New Work Notes: Green Shoots

The inaugural Printing House Festival of New Music and the Electro Acoustic Revue at the NCH.

The Printing House Festival of New Music, 25th and 26th November , The Printing House, Trinity College Dublin. Benedict Schlepper-Connolly (violin), Garrett Sholdice (piano), Ensemble Imp, Bulraga vocal quartet, Matthew McCright (piano), Paul G. Smyth (piano), Jürgen Simpson (piano)

There is a new young generation of Irish composers who have ability, energy and enthusiasm, and they want to create a public platform for their work. In addition they what to show the wider aesthetic context in which they write, which they also see as missing its due attention.

If you are a young composer what you need in order to develop, more than anything else, is to hear your work in a live concert situation. What should happen, and the reader might presume that somehow it does, is that you go to a music conservatoire where you can study the craft of composition. Naturally such courses would include all the things you need to develop your craft, and since you will be surrounded by performers, hearing your latest piece live will be something that your professors will ensure takes place. However, nothing of the kind occurs. The PHFNM, happening on a university campus, takes place against a background of massive dysfunction in our so-called music education system. Generally the older music education institutions regard (or act exactly as if they regard) all challenging new composition much the way the concert-going public sees it: pointless and awful. The canon is ample material for the students of performance and does not require any renewal in the form of fresh creativity, instead you renew by disinterring hoards of minor composers from history. It is easier for musicologists and performers alike to look at old music to the exclusion of the new, and that is what the vast majority does. A smattering of living composers who write in a purely pedagogical stream assists in this cover-up of living art, and so the classical music juggernaut rumbles along, a mausoleum of curatorship. That is why in this case the composers took it upon themselves to sort everything out. The composers behind the festival, Benedict Schlepper-Connolly, Garrett Sholdice and Aengus Ó Maoláin, not only composed for and programmed the festival, but also organised and performed. They did this without any significant financial support from either inside or outside the TCD campus, and despite a good publicity campaign, without much support from the public either. Surviving, then, on goodwill and coffee, they nonetheless produced an efficient and professionally-run event.

The festival presented thirty-eight works in nine concerts over two days, a remarkable achievement. Twenty from American composers, sixteen from young Irish composers, one from Arvo Pärt (Estonian), and one from Kurt Schwitters (German, better known as a visual artist). The balance of time was spent on Irish rather than American works, it should be noted, as three of the nine concerts consisted of just one large piece, in each case Irish (including here two lengthy improvisations).

The Irish works were not especially tightly grouped into a single aesthetic (so the next generation is probably as varied as its predecessors), but the festival as a whole achieved a sense of grouping around an aesthetic of sparseness and musical asceticism. The music of American composer James Tenney was the focal point; particularly his ‘postcard’ pieces – where an idea, usually a single process, that can fit on one (small) page may give rise to a twenty-minute piece. The works from Pärt, Simon O’Connor and Garrett Sholdice seemed to agree broadly with this kind of thinking.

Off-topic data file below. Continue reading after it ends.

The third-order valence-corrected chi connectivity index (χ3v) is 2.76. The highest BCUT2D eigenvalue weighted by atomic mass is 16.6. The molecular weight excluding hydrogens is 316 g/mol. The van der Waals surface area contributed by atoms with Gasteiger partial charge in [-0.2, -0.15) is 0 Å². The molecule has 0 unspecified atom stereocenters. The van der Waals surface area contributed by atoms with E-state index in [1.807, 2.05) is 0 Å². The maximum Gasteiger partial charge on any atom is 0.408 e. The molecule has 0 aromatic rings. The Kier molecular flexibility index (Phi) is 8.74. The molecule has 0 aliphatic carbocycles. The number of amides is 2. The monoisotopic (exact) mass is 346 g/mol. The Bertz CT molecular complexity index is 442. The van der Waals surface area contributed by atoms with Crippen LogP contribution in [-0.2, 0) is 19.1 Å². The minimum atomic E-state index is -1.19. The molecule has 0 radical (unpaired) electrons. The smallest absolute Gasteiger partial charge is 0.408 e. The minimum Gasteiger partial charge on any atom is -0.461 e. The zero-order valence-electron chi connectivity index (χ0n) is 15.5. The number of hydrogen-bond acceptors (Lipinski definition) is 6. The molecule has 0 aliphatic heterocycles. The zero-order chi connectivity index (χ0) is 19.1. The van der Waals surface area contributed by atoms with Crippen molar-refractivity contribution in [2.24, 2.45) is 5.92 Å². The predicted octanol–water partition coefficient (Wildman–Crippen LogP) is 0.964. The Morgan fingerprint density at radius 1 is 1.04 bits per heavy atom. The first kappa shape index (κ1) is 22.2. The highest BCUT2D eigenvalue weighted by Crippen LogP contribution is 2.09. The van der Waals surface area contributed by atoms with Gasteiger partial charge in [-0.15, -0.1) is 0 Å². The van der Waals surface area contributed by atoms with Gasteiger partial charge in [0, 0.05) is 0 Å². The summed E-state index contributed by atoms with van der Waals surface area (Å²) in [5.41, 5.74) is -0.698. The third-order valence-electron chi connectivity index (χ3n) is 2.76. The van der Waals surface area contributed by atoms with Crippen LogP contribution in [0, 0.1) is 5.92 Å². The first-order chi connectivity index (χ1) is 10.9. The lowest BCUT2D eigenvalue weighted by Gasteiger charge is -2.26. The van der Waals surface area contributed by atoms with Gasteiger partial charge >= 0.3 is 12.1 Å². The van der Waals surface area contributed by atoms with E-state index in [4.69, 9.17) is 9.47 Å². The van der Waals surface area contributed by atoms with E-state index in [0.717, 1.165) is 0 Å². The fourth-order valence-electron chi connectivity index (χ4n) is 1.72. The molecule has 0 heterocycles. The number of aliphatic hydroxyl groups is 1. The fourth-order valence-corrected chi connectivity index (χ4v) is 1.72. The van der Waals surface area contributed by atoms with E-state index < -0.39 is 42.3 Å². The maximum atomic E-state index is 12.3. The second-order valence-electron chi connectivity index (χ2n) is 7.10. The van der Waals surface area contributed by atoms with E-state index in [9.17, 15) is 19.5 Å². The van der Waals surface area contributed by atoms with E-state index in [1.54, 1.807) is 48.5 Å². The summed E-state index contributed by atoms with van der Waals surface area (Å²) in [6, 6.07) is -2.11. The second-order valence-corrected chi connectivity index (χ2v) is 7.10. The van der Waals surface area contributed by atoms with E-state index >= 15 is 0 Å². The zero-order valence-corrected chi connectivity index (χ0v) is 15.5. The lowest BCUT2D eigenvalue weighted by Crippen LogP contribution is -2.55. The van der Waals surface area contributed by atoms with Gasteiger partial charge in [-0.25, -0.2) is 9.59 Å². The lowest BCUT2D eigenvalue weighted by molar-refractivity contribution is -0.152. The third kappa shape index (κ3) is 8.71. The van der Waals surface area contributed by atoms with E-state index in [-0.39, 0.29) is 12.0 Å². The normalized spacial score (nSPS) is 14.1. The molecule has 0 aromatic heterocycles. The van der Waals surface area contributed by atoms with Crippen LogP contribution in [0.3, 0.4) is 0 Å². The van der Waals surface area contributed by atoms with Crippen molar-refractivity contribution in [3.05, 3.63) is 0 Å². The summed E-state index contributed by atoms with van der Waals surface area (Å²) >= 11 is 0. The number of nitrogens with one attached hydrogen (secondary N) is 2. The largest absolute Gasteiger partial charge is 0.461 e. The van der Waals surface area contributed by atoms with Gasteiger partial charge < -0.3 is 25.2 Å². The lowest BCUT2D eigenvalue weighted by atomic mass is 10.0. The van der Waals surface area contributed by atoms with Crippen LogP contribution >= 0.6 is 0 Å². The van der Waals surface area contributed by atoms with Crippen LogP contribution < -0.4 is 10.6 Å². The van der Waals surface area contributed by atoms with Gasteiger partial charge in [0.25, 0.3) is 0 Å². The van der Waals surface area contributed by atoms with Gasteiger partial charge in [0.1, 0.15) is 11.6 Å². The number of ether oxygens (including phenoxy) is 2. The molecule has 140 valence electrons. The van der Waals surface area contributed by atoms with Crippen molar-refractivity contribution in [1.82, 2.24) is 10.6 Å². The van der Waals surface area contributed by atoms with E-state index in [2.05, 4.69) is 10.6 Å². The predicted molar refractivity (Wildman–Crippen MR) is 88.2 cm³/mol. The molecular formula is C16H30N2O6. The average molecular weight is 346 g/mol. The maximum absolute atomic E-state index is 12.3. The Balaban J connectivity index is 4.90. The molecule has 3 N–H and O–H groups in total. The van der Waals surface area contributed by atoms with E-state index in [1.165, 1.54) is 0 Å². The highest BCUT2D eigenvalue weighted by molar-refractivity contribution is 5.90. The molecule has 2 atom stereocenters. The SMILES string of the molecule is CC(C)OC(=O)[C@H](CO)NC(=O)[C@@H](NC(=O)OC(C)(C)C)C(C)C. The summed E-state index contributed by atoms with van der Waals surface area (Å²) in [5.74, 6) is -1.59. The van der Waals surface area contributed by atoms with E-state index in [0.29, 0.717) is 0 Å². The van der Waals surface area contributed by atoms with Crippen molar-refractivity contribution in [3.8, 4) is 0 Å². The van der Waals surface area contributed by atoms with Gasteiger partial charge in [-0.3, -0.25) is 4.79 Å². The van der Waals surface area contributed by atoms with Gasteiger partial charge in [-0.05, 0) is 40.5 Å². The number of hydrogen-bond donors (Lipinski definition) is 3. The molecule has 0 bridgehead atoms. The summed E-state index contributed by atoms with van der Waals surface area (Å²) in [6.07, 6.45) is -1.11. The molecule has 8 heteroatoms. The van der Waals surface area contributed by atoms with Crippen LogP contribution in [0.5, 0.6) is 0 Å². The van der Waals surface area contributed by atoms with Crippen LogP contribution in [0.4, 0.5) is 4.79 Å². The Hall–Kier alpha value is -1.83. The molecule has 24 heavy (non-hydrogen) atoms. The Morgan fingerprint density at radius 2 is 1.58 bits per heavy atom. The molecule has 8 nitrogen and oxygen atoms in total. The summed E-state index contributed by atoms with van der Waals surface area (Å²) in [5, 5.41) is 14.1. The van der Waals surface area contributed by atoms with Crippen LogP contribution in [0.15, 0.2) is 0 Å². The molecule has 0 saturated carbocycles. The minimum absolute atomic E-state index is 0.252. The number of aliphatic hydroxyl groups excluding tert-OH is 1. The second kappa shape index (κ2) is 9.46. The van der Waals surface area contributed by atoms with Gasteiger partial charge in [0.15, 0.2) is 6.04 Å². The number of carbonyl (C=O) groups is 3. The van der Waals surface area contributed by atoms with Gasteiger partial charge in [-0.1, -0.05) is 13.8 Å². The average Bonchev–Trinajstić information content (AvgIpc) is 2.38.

Such a hardcore level of material simplicity results in the extreme challenge of hugely unvaried soundscapes, usually completely avoiding what most people think of as musical material, including rhythm (when there is only duration). With that there is a huge danger, or likelihood, if you prefer, of creating the impression of the emperor’s new clothes. When it works, for those for whom it works, it can be ‘cleansing’, and even ‘healing’. But this sort of naked music requires phenomenal interpretation of the type not yet taught. And listening, too. In the harsher light that was the mostly non-professional standard of performance here, it was the Tenney pieces that regularly failed to impress this listener, while the Pärt, O’Connor and Sholdice offerings came across as more weighty and sincere. One may know more than enough Pärt already, but these other two names are worth watching. The reader may notice that my own aesthetic framework is not in sympathy with this sort of sound-world. While it is true that almost every stylistic shift in the history of music has involved the inversion of the practises of the previous generation(s), the rejection of modernism’s excessive polyphony does not automatically require such emptiness as its counterweight. Reich, and in Europe, Pärt, Gorecki, Ligeti (in his later music), Zimmerman (Walter), Andriessen, Volans, Lachenmann and many others have shown a diversity of ways that music can simplify and move forward without such strongly negative and frankly boring results.

Another stylistic area not covered by the aforementioned list is post-modernism. This is not a style, but another even more reactionary field that covers some interesting music and many taste crimes. Matthew McCright provided a carefully chosen programme on the Saturday which gave us a glimpse of what can be achieved when post-modernism avoids the meaningless temptation to write in one single voice from the past (as if revealing a lost Tchaikovsky score, for example). Most of the works in his recital did, however, indulge in the post-modern habit of using multiple easily identified stylistic markers, which is something that is terribly difficult to handle well, and didn’t totally convince, in the music of Mike McFerron, Mark Mellits, or Carolyn Yarnell’s Tenaya. However Rzewski’s De Profundis really did work while doing this, carried along by the powerful and faithful interpretation of McCright; this was the best piece of the festival. Invention by Yarnell, and Zone by Linda Buckley were well-crafted, satisfying pieces, fitting into the programme without being post-modern in the same way.